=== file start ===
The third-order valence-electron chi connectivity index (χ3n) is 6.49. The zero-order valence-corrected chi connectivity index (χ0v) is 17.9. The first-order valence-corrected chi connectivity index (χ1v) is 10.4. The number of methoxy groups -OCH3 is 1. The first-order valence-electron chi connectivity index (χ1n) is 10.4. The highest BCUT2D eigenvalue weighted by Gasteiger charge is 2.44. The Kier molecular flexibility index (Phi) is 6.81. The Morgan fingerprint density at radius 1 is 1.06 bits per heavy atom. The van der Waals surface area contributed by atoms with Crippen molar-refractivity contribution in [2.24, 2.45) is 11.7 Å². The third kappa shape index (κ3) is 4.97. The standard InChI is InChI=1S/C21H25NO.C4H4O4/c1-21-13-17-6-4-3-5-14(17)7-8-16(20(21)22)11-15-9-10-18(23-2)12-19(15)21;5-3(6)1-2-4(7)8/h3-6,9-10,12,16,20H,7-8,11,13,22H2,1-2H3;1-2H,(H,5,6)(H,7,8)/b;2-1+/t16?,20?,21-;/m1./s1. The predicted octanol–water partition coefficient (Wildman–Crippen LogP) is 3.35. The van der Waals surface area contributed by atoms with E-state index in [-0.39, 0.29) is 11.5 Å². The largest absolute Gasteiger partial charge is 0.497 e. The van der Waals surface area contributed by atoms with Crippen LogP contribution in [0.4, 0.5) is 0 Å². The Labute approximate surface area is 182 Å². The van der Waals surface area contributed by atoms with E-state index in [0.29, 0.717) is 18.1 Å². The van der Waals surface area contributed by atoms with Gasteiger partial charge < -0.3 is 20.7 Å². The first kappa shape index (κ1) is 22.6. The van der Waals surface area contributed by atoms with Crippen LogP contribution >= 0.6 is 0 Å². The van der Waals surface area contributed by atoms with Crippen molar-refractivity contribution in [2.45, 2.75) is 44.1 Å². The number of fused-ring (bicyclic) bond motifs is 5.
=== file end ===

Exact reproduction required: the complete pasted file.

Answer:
The third-order valence-electron chi connectivity index (χ3n) is 6.49. The zero-order valence-corrected chi connectivity index (χ0v) is 17.9. The first-order valence-corrected chi connectivity index (χ1v) is 10.4. The number of methoxy groups -OCH3 is 1. The first-order valence-electron chi connectivity index (χ1n) is 10.4. The highest BCUT2D eigenvalue weighted by Gasteiger charge is 2.44. The Kier molecular flexibility index (Phi) is 6.81. The Morgan fingerprint density at radius 1 is 1.06 bits per heavy atom. The van der Waals surface area contributed by atoms with Crippen molar-refractivity contribution in [2.24, 2.45) is 11.7 Å². The third kappa shape index (κ3) is 4.97. The standard InChI is InChI=1S/C21H25NO.C4H4O4/c1-21-13-17-6-4-3-5-14(17)7-8-16(20(21)22)11-15-9-10-18(23-2)12-19(15)21;5-3(6)1-2-4(7)8/h3-6,9-10,12,16,20H,7-8,11,13,22H2,1-2H3;1-2H,(H,5,6)(H,7,8)/b;2-1+/t16?,20?,21-;/m1./s1. The predicted octanol–water partition coefficient (Wildman–Crippen LogP) is 3.35. The van der Waals surface area contributed by atoms with E-state index in [-0.39, 0.29) is 11.5 Å². The largest absolute Gasteiger partial charge is 0.497 e. The van der Waals surface area contributed by atoms with Crippen LogP contribution in [0.4, 0.5) is 0 Å². The Labute approximate surface area is 182 Å². The van der Waals surface area contributed by atoms with E-state index in [0.29, 0.717) is 18.1 Å². The van der Waals surface area contributed by atoms with Gasteiger partial charge < -0.3 is 20.7 Å². The first kappa shape index (κ1) is 22.6. The van der Waals surface area contributed by atoms with Crippen LogP contribution >= 0.6 is 0 Å². The van der Waals surface area contributed by atoms with Crippen molar-refractivity contribution in [2.45, 2.75) is 44.1 Å². The number of fused-ring (bicyclic) bond motifs is 5.